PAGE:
Why regulators should intervene in bankers' pay
Martin Wolf (FT) Jan 16, 2008
The regulatory net should cover all systemically important financial institutions. The question the authorities need to ask themselves is simple: if a specific institution fell into substantial difficulty would they have to intervene?

What to Expect When You’re Free Trading Recommended!
Steven E. Landsburg (NYT) Jan 16, 2008
In the days before Tuesday’s Republican presidential primary in Michigan, Mitt Romney and John McCain battled over what the government owes to workers who lose their jobs because of the foreign competition unleashed by free trade. Their rhetoric differed — Mr. Romney said he would “fight for every single job,” while Mr. McCain said some jobs “are not coming back” — but their proposed policies were remarkably similar: educate and retrain the workers for new jobs.

Ag Chair to Issue Revised Draft Text by End January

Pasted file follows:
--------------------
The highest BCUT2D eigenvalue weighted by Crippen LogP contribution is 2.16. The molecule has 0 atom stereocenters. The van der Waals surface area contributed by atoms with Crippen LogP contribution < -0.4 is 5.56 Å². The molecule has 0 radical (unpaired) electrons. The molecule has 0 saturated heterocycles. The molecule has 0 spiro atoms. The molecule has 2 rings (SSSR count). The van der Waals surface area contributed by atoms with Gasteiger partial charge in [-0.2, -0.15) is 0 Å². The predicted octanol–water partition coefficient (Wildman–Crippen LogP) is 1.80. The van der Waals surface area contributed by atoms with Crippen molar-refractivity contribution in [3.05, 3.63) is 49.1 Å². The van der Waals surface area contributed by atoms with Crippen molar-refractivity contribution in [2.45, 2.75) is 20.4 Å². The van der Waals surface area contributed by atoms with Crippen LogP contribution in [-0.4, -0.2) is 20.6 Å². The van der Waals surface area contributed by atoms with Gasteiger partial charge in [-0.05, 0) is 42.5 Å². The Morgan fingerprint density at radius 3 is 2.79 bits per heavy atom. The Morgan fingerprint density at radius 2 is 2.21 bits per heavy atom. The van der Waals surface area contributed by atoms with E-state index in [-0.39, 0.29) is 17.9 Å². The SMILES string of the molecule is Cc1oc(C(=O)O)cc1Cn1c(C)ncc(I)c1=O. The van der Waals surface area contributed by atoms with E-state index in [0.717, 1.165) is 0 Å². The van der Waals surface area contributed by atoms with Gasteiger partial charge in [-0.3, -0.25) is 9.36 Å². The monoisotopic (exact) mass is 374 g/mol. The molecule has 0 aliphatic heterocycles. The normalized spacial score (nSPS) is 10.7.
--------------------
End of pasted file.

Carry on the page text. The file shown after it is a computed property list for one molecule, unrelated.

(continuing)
BRIDGES Weekly Trade News Digest - Vol. 12, Number 1 Jan 16, 2008
The chair of the WTO agriculture talks has told Members that he plans to circulate a revised draft 'modalities' text by the end of the month, setting out formulae and figures for tariff and subsidy cuts.

Antigua Awarded Modest Cross-Retaliation Rights in Gambling Dispute with US
BRIDGES Weekly Trade News Digest - Vol. 12, Number 1 Jan 16, 2008
Antigua and Barbuda last month won the right to retaliate against US intellectual property, including patents and copyrights, as part of their longstanding WTO dispute on internet gambling. However, the value of the penalties Antigua was awarded fell far short of what it had initially sought.

Investing in China: Fool’s Gold?
Thomas I. Palley Jan 16, 2008
Americans tend to disregard history. Henry Ford declared bluntly, “History is bunk,” while Gore Vidal calls the U.S. “the United States of Amnesia.” Usually, this disregard has few consequences, but sometimes not. That may be so with investing in China, where history suggests profits will be far below expectations, possibly making those investments fool’s gold.

The global inflation scare
Economist Jan 17, 2008
Inflation is on the rise, but don't worry too much about it

Christian Noyer sees 'partial decoupling' of U.S. and EU economies
IHT Jan 18, 2008
The Bank of France governor said consumers and financial institutions in the euro zone appeared relatively insulated from effects of the subprime mortgage market meltdown.

Valuable predictions of exchange rates
Pasquale Della Corte, Lucio Sarno & Ilias Tsiakas (voxEU) Jan 18, 2008